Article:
Social media, can help provide world-class continuing medical education for anyone, and has been an invaluable money and time saver for Dr Justine Jordan, who shares her top tips
I often wonder how would I have got through my education to date without the help of the internet — it is almost unfathomable. The thoughts of opening Harrison’s Internal Medicine or sitting down to a journal paper after a 12- to 14-hour day is daunting.
Nowadays, I am finding it more and more difficult to find time for my continuing medical education (CME) outside of working and formal in-house teaching hours. As doctors, I believe the majority of us thrive on learning and we realise the importance of continuing our medical education.
Over the past three years, I have turned to FOAM/FOAMed (free open-access medical education) to enhance my CME. For those of you engaging with FOAM, you may be thinking I am late to the fold, but I thought I should highlight this invaluable resource, as I have recently met a number of Non-consultant Hospital Doctors (NCHDs) who are not familiar with it.
The majority of physicians and students have heard of FOAM, but for those of you who haven’t it is a dynamic collection of resources and tools for lifelong learning in medicine, as well as a community and an ethos. It includes blogs, podcasts, tweets, Google hangouts, online videos, text documents, photographs and a whole lot more.
FOAM is continually evolving and growing rapidly and is increasingly attracting interest from practicing clinicians, trainees, educators, researchers and publishers alike. In fact, the term was coined over a pint of Guinness by two Australian Emergency Physicians, Dr Mike Cadogan and Dr Chris Nickson, who were attending the International Conference in Emergency Medicine 2012 in Dublin.
Their aim was to avoid the negative connotations associated with social media. I admit I first cringed at the thought of setting up a Twitter account, but it has been central to the development of the FOAM community. My Twitter account is used for ‘work’ and I use it daily.
Twitter is free to access, allows you to selectively follow other users who have interesting opinions or ideas to share, and most importantly, Tweets are limited to 140 characters.
This forced brevity ensures users ‘cut to the chase’. Unlike heavy medical textbooks, Twitter can be opened anywhere. Even a few minutes can provide enough time to review a concise blog post that reminds you of some clinical concept you may have forgotten.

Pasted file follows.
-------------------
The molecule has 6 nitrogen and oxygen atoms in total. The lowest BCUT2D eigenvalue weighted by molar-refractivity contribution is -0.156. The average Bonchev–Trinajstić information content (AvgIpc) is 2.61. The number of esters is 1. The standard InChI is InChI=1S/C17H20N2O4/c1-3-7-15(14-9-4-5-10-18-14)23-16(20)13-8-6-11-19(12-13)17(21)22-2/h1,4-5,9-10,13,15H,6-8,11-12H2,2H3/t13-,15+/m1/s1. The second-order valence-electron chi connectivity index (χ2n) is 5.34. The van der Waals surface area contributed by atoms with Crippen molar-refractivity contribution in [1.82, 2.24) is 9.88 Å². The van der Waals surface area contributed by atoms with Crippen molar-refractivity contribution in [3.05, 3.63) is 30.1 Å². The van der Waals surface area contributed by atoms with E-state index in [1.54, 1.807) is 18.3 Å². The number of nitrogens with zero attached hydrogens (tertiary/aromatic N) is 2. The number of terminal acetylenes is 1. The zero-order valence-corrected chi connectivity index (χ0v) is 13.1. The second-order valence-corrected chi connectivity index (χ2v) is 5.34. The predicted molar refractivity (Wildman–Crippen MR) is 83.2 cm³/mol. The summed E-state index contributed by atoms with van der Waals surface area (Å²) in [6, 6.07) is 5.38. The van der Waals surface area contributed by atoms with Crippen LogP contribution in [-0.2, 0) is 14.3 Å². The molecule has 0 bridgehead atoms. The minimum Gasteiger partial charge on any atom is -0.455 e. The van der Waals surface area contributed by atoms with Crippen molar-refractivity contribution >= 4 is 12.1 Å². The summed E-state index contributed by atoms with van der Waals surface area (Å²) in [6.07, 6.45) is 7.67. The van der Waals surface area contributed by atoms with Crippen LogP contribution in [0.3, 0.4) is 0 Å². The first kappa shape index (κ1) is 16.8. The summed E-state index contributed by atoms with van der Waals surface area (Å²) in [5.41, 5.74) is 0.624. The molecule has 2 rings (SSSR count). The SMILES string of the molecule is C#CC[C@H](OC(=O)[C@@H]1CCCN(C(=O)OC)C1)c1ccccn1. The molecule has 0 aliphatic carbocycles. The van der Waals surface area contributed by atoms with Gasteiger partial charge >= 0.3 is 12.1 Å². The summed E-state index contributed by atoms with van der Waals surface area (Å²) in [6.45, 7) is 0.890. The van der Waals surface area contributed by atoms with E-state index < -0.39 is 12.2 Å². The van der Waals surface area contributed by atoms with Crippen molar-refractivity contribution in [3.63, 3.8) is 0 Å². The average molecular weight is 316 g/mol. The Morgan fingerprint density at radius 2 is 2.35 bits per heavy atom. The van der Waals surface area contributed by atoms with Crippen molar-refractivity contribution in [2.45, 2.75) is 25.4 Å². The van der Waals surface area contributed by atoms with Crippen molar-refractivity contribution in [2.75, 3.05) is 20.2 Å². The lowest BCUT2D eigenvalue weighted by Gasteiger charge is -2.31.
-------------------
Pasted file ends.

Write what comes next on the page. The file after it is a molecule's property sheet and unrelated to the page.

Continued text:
Also, often on a long commute or cleaning at home, I can be listening to a topical podcast on my mobile phone. For example, the latest podcast I listened to was formulated by an exceptional Emergency Medicine Specialist Registrar (SpR) Dr Andy Neill for RCEM Learning (Royal College of Emergency Medicine) entitled Aortic Dissection.
It was fantastic to listen to patient experiences and tips on how to improve diagnosis of aortic dissection in the emergency department.
Learning no longer requires a classroom, as long as you have got intellectual curiosity and a phone handy. Most importantly, you can learn from world-class physicians who are leaders in their field, for free.
FOAM, unlike many traditional forms of learning, provides a forum for ongoing conversations. It allows and encourages users to comment on the material being presented, which prompts discussions and debates among individuals around the world. It allows one to have opinions and to justify them. As trainees, I believe it is a fantastic outlet to highlight our ongoing learning and research outside of working hours.
I often post pictures of tips I learn at conferences or poster presentations I formulated etc.
Dr Nickson nicely summarised what FOAM is all about:
“FOAM should not be seen as a teaching philosophy or strategy, but rather a globally accessible crowd-sourced educational adjunct providing inline (contextual) and offline (asynchronous) content to augment traditional educational principles.”
Anybody who knows me at all can vouch for the fact that IT is definitely not my forte; I have a pretty short attention span and love anything interactive. I dislike some aspects of social media and really only maintain my accounts to keep in contact with friends and colleagues living and working abroad (that’s another article in itself).
But following #FOAMed on Twitter is easy to do, and provides concise learning outcomes that are topical. If I have a few minutes to spare I can review an interesting electrocardiogram or listen to a podcast on my phone, for example.
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